Every state has unique laws when it comes to estate planning and what estate owners should expect when it comes to different types of property. One of the most important distinctions lies between “shared” or “community” property and “separate” property.
If you plan to create or adjust your estate in the near future, it’s wise to understand these terms and how they will apply to your individual situation. It is also crucial to understand the legal concept of “transmutation” in California estate law, a term which applies to converting separate property to community property and vice versa.
What Is Separate Property?
California state law defines “separate” property as any property or assets an individual owned prior to entering into a marriage. For example, if you bought a car and paid off the title prior to marrying, the car would be your separate property. However, if after a few years you decided to trade it in toward a new vehicle for you and your new spouse, the new vehicle would qualify as community or shared property despite the fact that you used your own separate property to help pay for it.
Separate property may also apply to some assets and property gained during the course of a marriage. For example, an inheritance to one spouse would be that spouse’s separate property. The same rule applies to gifts. It’s vital to know which of your assets qualifies as separate property for estate planning purposes so you can develop your estate distribution plan around these assets.
What Is Community or Shared Property?
The law defines “community” or “shared” property as any property jointly owned by a married couple or obtained by a couple during the course of their marriage. If you and your spouse got married and then bought a home together, the home would qualify as community property. As far as estate planning is concerned, the estate owner does not necessarily determine where community property goes, but rather the rights to their share of the community property. It’s not uncommon for a spouse to simply leave their community to the other spouse, otherwise the estate owner must provide instructions for handling their share of the community property.
How Does Transmutation Apply to Separate and Shared Property?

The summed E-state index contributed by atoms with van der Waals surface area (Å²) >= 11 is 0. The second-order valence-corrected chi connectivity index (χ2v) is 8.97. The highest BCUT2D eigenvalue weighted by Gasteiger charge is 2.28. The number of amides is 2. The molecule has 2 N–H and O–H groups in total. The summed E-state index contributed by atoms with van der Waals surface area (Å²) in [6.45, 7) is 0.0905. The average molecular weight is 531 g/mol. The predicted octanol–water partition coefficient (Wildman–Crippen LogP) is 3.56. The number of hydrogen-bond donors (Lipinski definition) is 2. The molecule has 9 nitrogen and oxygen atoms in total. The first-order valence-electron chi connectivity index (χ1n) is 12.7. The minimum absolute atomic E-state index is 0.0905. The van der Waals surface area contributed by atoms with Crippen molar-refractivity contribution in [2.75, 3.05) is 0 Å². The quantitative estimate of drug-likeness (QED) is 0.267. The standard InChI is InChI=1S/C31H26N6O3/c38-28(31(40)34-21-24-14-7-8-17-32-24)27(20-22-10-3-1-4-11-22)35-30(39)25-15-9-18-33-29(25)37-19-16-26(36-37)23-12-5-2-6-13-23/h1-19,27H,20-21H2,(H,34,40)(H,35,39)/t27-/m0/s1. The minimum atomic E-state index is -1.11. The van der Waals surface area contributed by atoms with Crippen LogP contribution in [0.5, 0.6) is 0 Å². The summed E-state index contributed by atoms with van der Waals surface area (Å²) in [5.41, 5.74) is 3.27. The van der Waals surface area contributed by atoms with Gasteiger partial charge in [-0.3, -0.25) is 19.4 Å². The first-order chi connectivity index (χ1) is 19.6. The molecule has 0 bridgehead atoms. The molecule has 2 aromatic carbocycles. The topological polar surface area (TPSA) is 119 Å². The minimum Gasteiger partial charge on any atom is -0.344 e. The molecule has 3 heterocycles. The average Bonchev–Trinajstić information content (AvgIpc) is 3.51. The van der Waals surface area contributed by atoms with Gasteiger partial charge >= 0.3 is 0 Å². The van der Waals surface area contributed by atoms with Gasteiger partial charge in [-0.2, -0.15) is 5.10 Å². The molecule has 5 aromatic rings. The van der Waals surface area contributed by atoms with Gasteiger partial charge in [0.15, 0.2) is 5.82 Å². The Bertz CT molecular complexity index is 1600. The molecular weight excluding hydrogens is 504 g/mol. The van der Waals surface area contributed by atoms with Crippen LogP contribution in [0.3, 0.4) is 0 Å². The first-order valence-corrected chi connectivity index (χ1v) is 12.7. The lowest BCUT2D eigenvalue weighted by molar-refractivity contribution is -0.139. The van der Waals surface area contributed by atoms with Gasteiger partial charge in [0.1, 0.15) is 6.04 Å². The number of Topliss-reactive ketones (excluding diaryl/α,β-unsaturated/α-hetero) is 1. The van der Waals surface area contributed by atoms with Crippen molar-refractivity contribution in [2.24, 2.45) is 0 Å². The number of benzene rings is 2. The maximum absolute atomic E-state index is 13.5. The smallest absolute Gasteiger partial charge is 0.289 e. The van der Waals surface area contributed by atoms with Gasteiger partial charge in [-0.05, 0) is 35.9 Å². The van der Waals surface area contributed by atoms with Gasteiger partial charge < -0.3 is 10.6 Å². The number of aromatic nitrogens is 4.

An estate planning attorney can be a big help when it comes to the differences between shared and separate property as well as converting one to the other. Converting separate property to community property is very straightforward; the owner of the property simply declares in a legal document that the property in question is not shared property between the estate owner and their spouse.
Separate property may also transform into community property through commingling or mixing separate property with community property. For example, if one spouse receives an inheritance, the inheritance would technically qualify as separate property. If the recipient deposits the inheritance into a shared bank account that would qualify as community property, eventually it would be difficult to discern the separate property from the community property. The law may determine that the commingled assets are now community property.
Converting community property into separate property is trickier. It requires the consent of the owners of the community property. In some cases, this type of conversion can be beneficial for tax purposes. The owners of the community property must declare exactly which property and assets are to become separate property and include this side agreement with the estate.
Working With an Estate Planning Attorney in Granite Bay, California
Residents of the Granite Bay, California area may have several questions about their shared and separate property and how these assets relate to estate planning. The right estate planning lawyer can be a great asset when you want to carefully define your estate plan as clearly as possible to minimize confusion for your loved ones. The attorneys at McCunn Law in Granite Bay, California can help. Contact us today to schedule a consultation with one of our attorneys about your estate planning concerns.